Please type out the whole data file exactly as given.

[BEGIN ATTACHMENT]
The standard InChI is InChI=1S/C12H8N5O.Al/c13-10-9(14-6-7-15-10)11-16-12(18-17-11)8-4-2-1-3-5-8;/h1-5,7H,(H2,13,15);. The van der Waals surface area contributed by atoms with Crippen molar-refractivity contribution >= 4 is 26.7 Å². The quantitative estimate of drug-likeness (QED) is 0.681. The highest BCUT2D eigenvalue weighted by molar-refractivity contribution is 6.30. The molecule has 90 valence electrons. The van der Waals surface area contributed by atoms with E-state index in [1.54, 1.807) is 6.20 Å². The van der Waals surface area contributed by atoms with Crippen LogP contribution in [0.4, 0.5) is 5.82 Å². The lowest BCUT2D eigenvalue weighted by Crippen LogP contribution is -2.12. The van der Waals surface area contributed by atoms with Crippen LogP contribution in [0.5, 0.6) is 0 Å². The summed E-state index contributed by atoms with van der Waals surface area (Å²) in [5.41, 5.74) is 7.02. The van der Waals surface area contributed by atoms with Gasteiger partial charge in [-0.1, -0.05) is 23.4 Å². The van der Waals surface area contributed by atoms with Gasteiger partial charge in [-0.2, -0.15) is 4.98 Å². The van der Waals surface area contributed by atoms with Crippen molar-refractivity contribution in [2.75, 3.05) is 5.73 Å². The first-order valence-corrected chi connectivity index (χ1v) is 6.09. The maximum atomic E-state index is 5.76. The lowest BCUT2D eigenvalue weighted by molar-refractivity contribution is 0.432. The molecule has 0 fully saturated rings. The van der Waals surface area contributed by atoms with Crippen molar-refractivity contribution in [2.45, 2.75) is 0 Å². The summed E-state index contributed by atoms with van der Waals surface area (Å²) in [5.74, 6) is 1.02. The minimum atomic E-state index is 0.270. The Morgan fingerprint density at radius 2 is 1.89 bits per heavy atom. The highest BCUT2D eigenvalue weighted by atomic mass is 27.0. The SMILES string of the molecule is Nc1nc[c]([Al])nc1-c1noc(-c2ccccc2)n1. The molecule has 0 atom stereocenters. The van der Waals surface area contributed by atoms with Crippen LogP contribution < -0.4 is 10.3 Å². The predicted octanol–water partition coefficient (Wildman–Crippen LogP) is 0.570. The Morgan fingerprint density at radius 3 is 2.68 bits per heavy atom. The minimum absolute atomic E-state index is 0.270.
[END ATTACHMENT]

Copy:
The standard InChI is InChI=1S/C12H8N5O.Al/c13-10-9(14-6-7-15-10)11-16-12(18-17-11)8-4-2-1-3-5-8;/h1-5,7H,(H2,13,15);. The van der Waals surface area contributed by atoms with Crippen molar-refractivity contribution >= 4 is 26.7 Å². The quantitative estimate of drug-likeness (QED) is 0.681. The highest BCUT2D eigenvalue weighted by molar-refractivity contribution is 6.30. The molecule has 90 valence electrons. The van der Waals surface area contributed by atoms with E-state index in [1.54, 1.807) is 6.20 Å². The van der Waals surface area contributed by atoms with Crippen LogP contribution in [0.4, 0.5) is 5.82 Å². The lowest BCUT2D eigenvalue weighted by Crippen LogP contribution is -2.12. The van der Waals surface area contributed by atoms with Crippen LogP contribution in [0.5, 0.6) is 0 Å². The summed E-state index contributed by atoms with van der Waals surface area (Å²) in [5.41, 5.74) is 7.02. The van der Waals surface area contributed by atoms with Gasteiger partial charge in [-0.1, -0.05) is 23.4 Å². The van der Waals surface area contributed by atoms with Gasteiger partial charge in [-0.2, -0.15) is 4.98 Å². The van der Waals surface area contributed by atoms with Crippen molar-refractivity contribution in [2.75, 3.05) is 5.73 Å². The first-order valence-corrected chi connectivity index (χ1v) is 6.09. The maximum atomic E-state index is 5.76. The lowest BCUT2D eigenvalue weighted by molar-refractivity contribution is 0.432. The molecule has 0 fully saturated rings. The van der Waals surface area contributed by atoms with Crippen molar-refractivity contribution in [2.45, 2.75) is 0 Å². The summed E-state index contributed by atoms with van der Waals surface area (Å²) in [5.74, 6) is 1.02. The minimum atomic E-state index is 0.270. The Morgan fingerprint density at radius 2 is 1.89 bits per heavy atom. The highest BCUT2D eigenvalue weighted by atomic mass is 27.0. The SMILES string of the molecule is Nc1nc[c]([Al])nc1-c1noc(-c2ccccc2)n1. The molecule has 0 atom stereocenters. The van der Waals surface area contributed by atoms with Crippen LogP contribution < -0.4 is 10.3 Å². The predicted octanol–water partition coefficient (Wildman–Crippen LogP) is 0.570. The Morgan fingerprint density at radius 3 is 2.68 bits per heavy atom. The minimum absolute atomic E-state index is 0.270.